Exxon Mobil Corp said on Tuesday that production at the Payara project, its third development in Guyana, could be delayed due to delays in government approvals as the company scales back spending elsewhere due to the crude price crash.
Payara's startup had been slated for "as early as 2023" and was expected to eventually produce some 220,000 barrels per day of crude, according to Exxon's website.
The firm and its partners Hess Corp and China's CNOOC Ltd have discovered more than 8 billion barrels of recoverable oil in the South American country, which has no history of production.
The Exxon-led consortium in January produced some 56,320 bpd of crude at Phase 1 of its Liza project. Phase 2 of the same venture, at the prolific Stabroek block, is the next project expected to bring production online.
The company said on Tuesday current operations at Liza were unaffected by a 30% cut in planned capital spending this year as the coronavirus pandemic saps energy demand and oil prices. Startup of the second phase of Liza also remains on track for 2022.
But at neighboring Payara, where Exxon and partners are still awaiting approval from the government to send a third vessel needed to start offshore production, some activities planned for this year are being deferred, Exxon said, potentially delaying its startup by 6-12 months.
Guyana is an integral part of Exxon's growth plans, Chief Executive Darren Woods said.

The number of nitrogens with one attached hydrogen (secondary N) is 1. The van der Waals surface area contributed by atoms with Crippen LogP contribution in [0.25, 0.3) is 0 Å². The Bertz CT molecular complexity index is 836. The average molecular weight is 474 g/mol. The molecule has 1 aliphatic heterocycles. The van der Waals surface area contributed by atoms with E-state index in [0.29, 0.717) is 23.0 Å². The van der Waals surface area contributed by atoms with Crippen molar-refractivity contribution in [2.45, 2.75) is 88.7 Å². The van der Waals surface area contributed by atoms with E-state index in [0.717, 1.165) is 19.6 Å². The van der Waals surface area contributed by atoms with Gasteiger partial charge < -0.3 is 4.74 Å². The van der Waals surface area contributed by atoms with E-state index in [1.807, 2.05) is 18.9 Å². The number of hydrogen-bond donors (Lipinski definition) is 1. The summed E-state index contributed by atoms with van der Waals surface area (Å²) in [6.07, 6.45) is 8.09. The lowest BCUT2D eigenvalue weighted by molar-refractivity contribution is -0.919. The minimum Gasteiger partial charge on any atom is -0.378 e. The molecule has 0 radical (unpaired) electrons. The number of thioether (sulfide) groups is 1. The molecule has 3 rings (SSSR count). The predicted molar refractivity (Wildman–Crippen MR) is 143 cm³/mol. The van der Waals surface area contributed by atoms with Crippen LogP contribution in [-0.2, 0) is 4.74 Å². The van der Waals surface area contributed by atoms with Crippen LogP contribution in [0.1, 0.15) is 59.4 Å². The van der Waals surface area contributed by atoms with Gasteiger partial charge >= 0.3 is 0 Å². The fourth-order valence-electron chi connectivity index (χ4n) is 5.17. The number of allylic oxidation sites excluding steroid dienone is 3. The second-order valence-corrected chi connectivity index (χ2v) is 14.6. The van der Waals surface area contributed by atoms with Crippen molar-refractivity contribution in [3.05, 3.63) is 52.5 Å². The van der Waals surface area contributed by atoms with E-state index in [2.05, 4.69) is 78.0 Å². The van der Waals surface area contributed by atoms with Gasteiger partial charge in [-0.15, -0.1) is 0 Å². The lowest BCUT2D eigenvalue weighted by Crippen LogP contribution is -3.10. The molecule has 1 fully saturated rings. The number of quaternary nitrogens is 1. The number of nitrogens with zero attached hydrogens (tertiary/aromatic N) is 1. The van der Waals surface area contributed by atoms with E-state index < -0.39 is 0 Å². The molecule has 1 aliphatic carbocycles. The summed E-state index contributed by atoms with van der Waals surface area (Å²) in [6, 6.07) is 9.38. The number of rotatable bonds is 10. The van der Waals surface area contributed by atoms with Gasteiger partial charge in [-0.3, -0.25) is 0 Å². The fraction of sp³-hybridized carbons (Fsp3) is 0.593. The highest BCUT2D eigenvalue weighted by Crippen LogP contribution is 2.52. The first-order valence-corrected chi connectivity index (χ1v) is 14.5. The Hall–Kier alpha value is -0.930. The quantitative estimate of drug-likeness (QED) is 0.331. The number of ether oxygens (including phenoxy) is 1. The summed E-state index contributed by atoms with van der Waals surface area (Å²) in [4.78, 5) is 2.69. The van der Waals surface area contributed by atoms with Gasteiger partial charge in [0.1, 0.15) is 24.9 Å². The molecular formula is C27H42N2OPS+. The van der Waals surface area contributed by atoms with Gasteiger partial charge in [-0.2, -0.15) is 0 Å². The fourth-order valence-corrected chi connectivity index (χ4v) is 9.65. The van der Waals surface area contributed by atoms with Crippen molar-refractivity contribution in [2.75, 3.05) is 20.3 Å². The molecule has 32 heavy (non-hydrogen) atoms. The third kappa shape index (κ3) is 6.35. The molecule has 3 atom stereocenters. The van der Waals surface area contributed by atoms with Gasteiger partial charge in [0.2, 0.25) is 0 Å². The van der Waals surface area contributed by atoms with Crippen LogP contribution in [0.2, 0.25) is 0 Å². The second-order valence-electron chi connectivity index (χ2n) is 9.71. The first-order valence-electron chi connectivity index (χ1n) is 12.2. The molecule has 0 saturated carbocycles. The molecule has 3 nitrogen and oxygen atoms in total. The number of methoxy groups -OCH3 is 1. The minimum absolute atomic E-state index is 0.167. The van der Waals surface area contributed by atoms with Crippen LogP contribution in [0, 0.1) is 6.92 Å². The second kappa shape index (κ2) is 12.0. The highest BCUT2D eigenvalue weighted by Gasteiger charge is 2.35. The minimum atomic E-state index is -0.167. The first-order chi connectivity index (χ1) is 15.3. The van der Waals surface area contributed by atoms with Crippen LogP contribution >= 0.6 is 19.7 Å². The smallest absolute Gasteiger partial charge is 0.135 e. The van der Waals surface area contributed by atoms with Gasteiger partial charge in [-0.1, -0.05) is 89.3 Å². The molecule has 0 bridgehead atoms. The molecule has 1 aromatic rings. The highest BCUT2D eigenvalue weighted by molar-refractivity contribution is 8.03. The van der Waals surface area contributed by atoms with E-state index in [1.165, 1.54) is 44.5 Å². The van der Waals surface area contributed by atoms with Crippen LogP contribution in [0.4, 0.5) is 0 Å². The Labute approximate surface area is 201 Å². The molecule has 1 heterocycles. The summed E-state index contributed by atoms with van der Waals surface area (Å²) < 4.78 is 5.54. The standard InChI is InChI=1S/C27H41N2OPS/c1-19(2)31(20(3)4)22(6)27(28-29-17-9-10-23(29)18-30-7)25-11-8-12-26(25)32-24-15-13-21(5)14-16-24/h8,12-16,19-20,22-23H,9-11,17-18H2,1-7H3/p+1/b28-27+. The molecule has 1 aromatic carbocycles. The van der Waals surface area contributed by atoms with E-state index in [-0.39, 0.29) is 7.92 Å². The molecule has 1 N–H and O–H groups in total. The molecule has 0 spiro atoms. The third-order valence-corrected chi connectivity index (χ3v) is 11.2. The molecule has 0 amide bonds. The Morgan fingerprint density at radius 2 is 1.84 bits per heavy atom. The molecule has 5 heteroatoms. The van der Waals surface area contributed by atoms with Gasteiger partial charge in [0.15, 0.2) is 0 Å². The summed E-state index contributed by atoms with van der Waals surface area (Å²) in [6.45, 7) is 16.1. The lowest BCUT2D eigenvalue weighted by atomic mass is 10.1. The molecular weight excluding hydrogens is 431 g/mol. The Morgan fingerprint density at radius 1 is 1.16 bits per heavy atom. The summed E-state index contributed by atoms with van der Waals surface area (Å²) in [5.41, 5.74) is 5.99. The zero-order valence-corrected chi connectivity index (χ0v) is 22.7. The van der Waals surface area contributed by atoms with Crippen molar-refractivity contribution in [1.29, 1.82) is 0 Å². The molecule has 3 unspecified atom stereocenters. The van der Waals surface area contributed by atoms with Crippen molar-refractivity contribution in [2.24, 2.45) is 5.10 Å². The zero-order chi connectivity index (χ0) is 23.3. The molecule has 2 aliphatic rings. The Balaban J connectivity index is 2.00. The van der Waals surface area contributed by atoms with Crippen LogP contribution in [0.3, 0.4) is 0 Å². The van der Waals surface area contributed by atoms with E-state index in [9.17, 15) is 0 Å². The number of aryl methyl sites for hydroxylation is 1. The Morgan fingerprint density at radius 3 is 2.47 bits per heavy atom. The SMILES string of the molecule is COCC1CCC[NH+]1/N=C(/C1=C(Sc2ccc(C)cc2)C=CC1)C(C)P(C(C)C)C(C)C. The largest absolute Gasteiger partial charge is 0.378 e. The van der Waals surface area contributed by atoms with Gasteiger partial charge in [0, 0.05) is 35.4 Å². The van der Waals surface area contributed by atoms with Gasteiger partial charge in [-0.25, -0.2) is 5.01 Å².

The company's shares were up 5.2% at $42.48 in afternoon trading on Tuesday as investors cheered the spending cuts.
Guyana's Director of Energy Mark Bynoe told Reuters in a January interview that the government was still reviewing Exxon's plan to develop Payara, and that he could not provide a timeline on when approval could be granted.
Bynoe did not respond to requests for comment on Tuesday.
Worldwide oil demand has dropped by as much as 30% in recent weeks, coinciding with an oversupply of Middle Eastern crude, sending prices to multi-decade lows.
That has put projects to develop up to 16 billion barrels of oil in Latin America at risk of cancellation or delay, consultancy IHS Markit said this week in a report. That includes some of Guyana's offshore projects, as their breakeven prices are estimated between $20 and $30 per barrel.
(Reporting by Luc Cohen; Additional reporting by Jennifer Hiller; Editing by Marianna Parraga, Marguerita Choy and Bernadette Baum)